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28 Dec 2017

A spate of gas barbecue explosions last summer is a reminder to take care while enjoying the holiday season, AMA President, Dr Michael Gannon, said today.

“Barbecues are a great opportunity to socialise and share food with family and friends, and maybe play a game of cricket or go for a swim,” Dr Gannon said.

“But, unfortunately, every year children and adults suffer serious burns as a result of unattended, poorly maintained, or poorly positioned barbecues.

“Last New Year’s Eve, two women were seriously burned when a gas bottle exploded at a Sydney home, and a few days later three people, including a six-year-old girl, suffered burns in a similar accident.

“In March, a family of five was rushed to hospital after a gas barbecue exploded at a picnic area in the New South Wales Southern Highlands.

“It’s important to regularly maintain and clean your barbecue and other outdoor cooking equipment, including pizza ovens and spit roasters, and check the gas bottle and hose for any leaks.

“Leaking gas bottles or hoses can explode, built-up fat and grease can provide fuel for a fire, and accelerants should never be used to start or feed a fire.”

Barbecues and other cooking equipment should be a safe distance from the house or apartment, and in a well-ventilated space, away from any potentially flammable objects such as Christmas decorations.

A fire extinguisher and fire blanket should be at hand, and it is important that people know how to use the extinguisher before the need arises.

Weather warnings and fire danger ratings should be checked, and plans reconsidered on particularly hot or windy days.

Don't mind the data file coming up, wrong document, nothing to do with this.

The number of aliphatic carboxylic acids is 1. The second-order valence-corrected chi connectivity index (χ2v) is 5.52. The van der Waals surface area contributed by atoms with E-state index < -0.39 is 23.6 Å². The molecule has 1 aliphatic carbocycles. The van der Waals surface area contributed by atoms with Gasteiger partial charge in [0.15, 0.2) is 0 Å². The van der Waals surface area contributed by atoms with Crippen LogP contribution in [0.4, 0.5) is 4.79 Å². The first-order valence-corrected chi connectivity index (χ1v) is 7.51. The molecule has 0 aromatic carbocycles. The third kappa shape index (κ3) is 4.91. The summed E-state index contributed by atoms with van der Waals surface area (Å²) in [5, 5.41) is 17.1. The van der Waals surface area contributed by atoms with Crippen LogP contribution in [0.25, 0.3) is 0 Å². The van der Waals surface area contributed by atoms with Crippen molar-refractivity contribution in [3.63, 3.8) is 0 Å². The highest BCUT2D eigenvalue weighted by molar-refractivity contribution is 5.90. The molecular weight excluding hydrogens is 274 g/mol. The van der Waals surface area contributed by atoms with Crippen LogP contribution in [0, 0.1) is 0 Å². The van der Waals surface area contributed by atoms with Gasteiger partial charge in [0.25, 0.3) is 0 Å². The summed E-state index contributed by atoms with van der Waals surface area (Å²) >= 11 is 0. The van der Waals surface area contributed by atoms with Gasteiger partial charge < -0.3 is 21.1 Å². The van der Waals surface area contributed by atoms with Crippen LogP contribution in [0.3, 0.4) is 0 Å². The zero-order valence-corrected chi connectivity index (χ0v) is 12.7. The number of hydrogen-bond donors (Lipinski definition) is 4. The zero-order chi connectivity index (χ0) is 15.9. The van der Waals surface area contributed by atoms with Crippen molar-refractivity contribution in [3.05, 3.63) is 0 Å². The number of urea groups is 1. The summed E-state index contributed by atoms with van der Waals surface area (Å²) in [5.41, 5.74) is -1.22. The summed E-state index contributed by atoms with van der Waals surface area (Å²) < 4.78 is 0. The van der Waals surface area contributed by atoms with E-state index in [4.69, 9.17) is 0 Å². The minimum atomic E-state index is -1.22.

“If someone does sustain a burn, it is important to stay calm and start first aid immediately,” Dr Gannon said.

“Remove clothing and jewellery from the burn area, and run cool water over the burn for 20 minutes. Cover the burn area with clean cloth or cling wrap, and seek medical attention immediately.”

Background

  • Australian Institute of Health and Welfare (AIHW) figures show that burns accounted for 8505 hospital admissions in 2015-16.
  • Burns patients often require multiple admissions for continuing treatment.
  • In 2013-14, twice as many men as women were admitted to hospital for burn injuries, and the largest proportion of cases was among people aged 25-44 years (30 per cent), followed by children aged under 10 years (22 per cent).
  • The Fiona Wood Foundation says that 200,000 Australians suffer a burn injury each year, at an estimated economic cost of more than $150 million each year.
  • A 24-hour period of admission for specialist burn care costs $2000.
  • The majority of burns happen in the home, many of them in the kitchen.

 


 

28 December 2017

CONTACT:        John Flannery                     02 6270 5477 / 0419 494 761
                           Maria Hawthorne                02 6270 5478 / 0427 209 753

 

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Published: 28 Dec 2017